Great. And just one follow-up question for Michael. I'm curious if you saw any impact in your business after the November 1 discontinuation of the SNAP benefit. I know clearly, obviously, Ross does not sell food, but theoretically some of those customers also shopped at Ross for their apparel wardrobe with less support on the food side, maybe they might want to cut back. I'm just wondering if you saw any sort of impact on your business at all?

Michael B. O'Sullivan

Kimberly, we really didn't. My understanding is that the food stamp program was worth about $5 billion a year. And you just put that in order of magnitude. I think the payroll tax increase was like $100 billion last year. So although as the food stamp has always been very important to the people who receive them, as a whole, they really don't make a significant difference. And we didn't notice any trend current change after that point.

Operator

Your next question comes from Ike Boruchow with Sterne Agee.

Irwin Bernard Boruchow - Sterne Agee & Leach Inc., Research Division

I guess, Michael, just a quick question. I think you commented on the gross margin line in Q4 that your merchandise margins were positive. Because you're -- maybe I missed -- I didn't hear it, what was the basis point change year-over-year in Q4? And then could you just walk us through -- obviously, it's a volatile Q4 for most everyone in retail. How you kind of played with the pricing architecture within the store during Q4?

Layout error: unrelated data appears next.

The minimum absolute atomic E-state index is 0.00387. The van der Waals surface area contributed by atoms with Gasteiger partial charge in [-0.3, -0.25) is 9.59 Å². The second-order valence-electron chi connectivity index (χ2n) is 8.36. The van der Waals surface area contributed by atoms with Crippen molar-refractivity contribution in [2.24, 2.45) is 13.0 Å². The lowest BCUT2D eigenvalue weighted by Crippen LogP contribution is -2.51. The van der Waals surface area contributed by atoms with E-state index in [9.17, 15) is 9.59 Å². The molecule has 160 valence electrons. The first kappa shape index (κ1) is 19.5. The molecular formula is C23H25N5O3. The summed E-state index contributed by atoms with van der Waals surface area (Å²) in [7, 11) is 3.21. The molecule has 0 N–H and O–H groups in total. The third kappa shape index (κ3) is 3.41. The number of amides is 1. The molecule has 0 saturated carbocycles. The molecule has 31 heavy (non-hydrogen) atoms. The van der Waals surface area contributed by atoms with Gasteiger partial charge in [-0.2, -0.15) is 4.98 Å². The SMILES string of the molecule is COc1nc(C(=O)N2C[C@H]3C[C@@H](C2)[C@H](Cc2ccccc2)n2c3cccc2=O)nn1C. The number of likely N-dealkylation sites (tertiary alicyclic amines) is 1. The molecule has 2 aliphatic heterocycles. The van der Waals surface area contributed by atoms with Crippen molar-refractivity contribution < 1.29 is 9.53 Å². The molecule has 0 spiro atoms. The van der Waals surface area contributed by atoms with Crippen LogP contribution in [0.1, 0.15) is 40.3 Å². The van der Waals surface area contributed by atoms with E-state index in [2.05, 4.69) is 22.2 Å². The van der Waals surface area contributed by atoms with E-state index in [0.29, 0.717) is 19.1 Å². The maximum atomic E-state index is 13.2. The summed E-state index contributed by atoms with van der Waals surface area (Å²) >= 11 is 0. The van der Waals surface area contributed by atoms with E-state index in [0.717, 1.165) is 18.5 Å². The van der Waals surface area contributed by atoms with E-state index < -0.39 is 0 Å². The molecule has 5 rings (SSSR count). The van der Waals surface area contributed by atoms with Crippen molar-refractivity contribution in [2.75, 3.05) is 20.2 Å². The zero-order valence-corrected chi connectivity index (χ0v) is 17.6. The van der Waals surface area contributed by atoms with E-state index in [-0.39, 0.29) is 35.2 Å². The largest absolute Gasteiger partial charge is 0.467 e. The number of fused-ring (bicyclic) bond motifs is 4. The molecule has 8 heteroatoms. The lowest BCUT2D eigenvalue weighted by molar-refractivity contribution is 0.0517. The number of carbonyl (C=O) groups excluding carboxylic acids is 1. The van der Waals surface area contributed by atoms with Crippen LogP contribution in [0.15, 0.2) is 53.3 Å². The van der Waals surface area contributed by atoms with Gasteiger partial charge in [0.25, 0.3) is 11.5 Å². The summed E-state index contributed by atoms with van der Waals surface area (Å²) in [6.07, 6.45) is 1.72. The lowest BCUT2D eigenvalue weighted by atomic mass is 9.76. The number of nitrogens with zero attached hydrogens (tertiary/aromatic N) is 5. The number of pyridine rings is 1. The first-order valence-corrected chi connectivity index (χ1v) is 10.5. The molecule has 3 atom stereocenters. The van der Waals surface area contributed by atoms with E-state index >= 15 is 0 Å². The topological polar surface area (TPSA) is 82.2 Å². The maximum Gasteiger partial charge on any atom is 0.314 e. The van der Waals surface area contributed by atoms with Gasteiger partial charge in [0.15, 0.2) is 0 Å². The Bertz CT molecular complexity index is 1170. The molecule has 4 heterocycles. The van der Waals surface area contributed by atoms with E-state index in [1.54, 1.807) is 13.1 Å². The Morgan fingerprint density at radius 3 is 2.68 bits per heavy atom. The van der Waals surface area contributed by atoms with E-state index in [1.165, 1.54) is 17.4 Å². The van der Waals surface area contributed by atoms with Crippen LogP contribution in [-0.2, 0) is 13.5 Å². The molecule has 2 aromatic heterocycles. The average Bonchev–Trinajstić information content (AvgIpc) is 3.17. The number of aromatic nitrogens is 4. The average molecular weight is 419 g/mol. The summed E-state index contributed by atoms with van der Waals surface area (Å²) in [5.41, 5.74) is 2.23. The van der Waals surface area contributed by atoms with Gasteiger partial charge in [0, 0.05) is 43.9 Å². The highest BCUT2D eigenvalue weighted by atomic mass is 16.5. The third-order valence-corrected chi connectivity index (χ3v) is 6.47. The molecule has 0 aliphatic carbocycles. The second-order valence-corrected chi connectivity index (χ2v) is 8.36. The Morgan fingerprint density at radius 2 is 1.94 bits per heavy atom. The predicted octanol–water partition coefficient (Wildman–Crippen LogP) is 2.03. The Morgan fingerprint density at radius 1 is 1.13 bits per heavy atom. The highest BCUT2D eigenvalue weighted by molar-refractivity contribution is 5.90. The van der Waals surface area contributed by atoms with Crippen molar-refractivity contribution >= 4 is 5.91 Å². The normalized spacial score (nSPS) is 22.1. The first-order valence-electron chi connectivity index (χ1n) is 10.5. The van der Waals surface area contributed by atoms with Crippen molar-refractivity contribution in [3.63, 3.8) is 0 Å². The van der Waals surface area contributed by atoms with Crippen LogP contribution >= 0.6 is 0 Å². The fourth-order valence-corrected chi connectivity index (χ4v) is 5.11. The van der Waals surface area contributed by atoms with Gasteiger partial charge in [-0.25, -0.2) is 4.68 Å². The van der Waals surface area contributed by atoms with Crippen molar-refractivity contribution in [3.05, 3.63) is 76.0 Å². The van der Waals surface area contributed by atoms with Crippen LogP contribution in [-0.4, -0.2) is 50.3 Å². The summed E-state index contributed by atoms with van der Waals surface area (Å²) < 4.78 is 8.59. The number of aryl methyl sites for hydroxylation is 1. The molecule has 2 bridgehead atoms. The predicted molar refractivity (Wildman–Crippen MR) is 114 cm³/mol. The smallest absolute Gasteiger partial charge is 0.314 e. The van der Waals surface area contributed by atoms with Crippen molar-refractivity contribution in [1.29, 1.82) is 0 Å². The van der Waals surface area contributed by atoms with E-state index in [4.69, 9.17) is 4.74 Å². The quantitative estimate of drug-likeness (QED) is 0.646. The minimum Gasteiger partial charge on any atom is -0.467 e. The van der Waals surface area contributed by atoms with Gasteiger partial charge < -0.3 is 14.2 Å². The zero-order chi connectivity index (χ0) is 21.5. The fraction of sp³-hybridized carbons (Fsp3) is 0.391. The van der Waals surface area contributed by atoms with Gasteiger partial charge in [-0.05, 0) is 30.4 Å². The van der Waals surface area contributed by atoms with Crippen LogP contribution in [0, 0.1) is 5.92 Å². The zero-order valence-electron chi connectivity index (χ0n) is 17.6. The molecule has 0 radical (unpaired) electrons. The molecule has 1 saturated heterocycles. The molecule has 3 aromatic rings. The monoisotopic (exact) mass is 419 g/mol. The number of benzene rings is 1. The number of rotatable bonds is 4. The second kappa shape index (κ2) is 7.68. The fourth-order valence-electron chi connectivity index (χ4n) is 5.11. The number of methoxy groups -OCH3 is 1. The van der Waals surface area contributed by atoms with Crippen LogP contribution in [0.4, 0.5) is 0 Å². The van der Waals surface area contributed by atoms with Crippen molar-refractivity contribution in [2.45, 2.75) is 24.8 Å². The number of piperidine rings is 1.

Michael Hartshorn

Ike, this is Michael. As mentioned in the comments, overall, operating margins were down about 95 basis points. 65 basis points of that deleverage was due to the 53rd week comparison and that's mainly operating expenses. For gross margin, merchant margin was up about 30 basis points. Occupancy freight, buying and distribution costs combined, delevered by 75 basis points, leaving gross margin to down 45 basis points. And then SG&A was down 50 basis points, which gets you to the total of 95 for the quarter.

Irwin Bernard Boruchow - Sterne Agee & Leach Inc., Research Division

Okay. And then can you comment on how your pricing might have evolved as Q4 kind of played out just in terms of how holiday in January? Just kind of curious if you could give us any more color.

Michael Balmuth

Well, the color I give you is, we went into the fourth quarter with lot of Open-to-Buy availability and it gave us the ability to take advantage of a lot of opportunities in the market that helped balance pricing in our store at a very good margin product.

Operator

Your next question comes from Oliver Chen with Citigroup.

Maryana Pleskanka

This is Maryana filling in for Oliver Chen. Could you please provide us with some color regarding traffic and ticket size for the quarter? As well as what categories you see the most opportunity in?

Michael Hartshorn

In terms of the composition of the comp, as we mentioned, the 2% comp for the quarter was driven by a larger basket. This was mainly driven by more units per transaction, but also a slightly AUR. And then transactions were down a bit for the quarter.

Michael Balmuth

And your point 3 was what?

Maryana Pleskanka

What categories are you seeing the most opportunity in?

Michael Balmuth